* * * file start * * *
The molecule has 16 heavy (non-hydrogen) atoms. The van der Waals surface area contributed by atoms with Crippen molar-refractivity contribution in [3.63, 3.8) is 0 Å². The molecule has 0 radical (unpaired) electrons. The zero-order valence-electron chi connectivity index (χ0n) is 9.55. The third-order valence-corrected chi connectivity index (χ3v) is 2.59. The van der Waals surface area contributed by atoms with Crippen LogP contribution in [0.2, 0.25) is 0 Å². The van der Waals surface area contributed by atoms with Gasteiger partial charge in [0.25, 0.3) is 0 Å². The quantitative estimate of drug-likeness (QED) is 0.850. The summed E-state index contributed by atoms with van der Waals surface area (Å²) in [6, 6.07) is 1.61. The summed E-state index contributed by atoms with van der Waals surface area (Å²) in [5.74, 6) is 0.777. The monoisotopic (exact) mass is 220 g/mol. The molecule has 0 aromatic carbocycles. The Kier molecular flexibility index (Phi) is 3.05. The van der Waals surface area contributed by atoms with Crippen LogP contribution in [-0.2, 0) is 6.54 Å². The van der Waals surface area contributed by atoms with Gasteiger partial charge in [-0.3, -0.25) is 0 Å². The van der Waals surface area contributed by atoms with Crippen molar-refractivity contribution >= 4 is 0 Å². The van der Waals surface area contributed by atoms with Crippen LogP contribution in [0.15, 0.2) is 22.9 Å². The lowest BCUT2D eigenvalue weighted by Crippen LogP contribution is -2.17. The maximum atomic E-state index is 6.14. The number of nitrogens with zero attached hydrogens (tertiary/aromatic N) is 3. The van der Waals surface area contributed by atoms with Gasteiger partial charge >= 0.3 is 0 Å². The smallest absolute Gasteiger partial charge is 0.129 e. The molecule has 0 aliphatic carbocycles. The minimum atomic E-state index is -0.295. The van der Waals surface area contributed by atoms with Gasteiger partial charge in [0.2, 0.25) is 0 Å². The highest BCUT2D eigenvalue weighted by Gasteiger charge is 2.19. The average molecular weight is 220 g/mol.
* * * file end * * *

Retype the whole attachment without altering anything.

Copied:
The molecule has 16 heavy (non-hydrogen) atoms. The van der Waals surface area contributed by atoms with Crippen molar-refractivity contribution in [3.63, 3.8) is 0 Å². The molecule has 0 radical (unpaired) electrons. The zero-order valence-electron chi connectivity index (χ0n) is 9.55. The third-order valence-corrected chi connectivity index (χ3v) is 2.59. The van der Waals surface area contributed by atoms with Crippen LogP contribution in [0.2, 0.25) is 0 Å². The van der Waals surface area contributed by atoms with Gasteiger partial charge in [0.25, 0.3) is 0 Å². The quantitative estimate of drug-likeness (QED) is 0.850. The summed E-state index contributed by atoms with van der Waals surface area (Å²) in [6, 6.07) is 1.61. The summed E-state index contributed by atoms with van der Waals surface area (Å²) in [5.74, 6) is 0.777. The monoisotopic (exact) mass is 220 g/mol. The molecule has 0 aromatic carbocycles. The Kier molecular flexibility index (Phi) is 3.05. The van der Waals surface area contributed by atoms with Crippen LogP contribution in [-0.2, 0) is 6.54 Å². The van der Waals surface area contributed by atoms with Gasteiger partial charge in [-0.3, -0.25) is 0 Å². The van der Waals surface area contributed by atoms with Crippen molar-refractivity contribution >= 4 is 0 Å². The van der Waals surface area contributed by atoms with Crippen LogP contribution in [0.15, 0.2) is 22.9 Å². The lowest BCUT2D eigenvalue weighted by Crippen LogP contribution is -2.17. The maximum atomic E-state index is 6.14. The number of nitrogens with zero attached hydrogens (tertiary/aromatic N) is 3. The van der Waals surface area contributed by atoms with Gasteiger partial charge >= 0.3 is 0 Å². The smallest absolute Gasteiger partial charge is 0.129 e. The molecule has 0 aliphatic carbocycles. The minimum atomic E-state index is -0.295. The van der Waals surface area contributed by atoms with Gasteiger partial charge in [0.2, 0.25) is 0 Å². The highest BCUT2D eigenvalue weighted by Gasteiger charge is 2.19. The average molecular weight is 220 g/mol.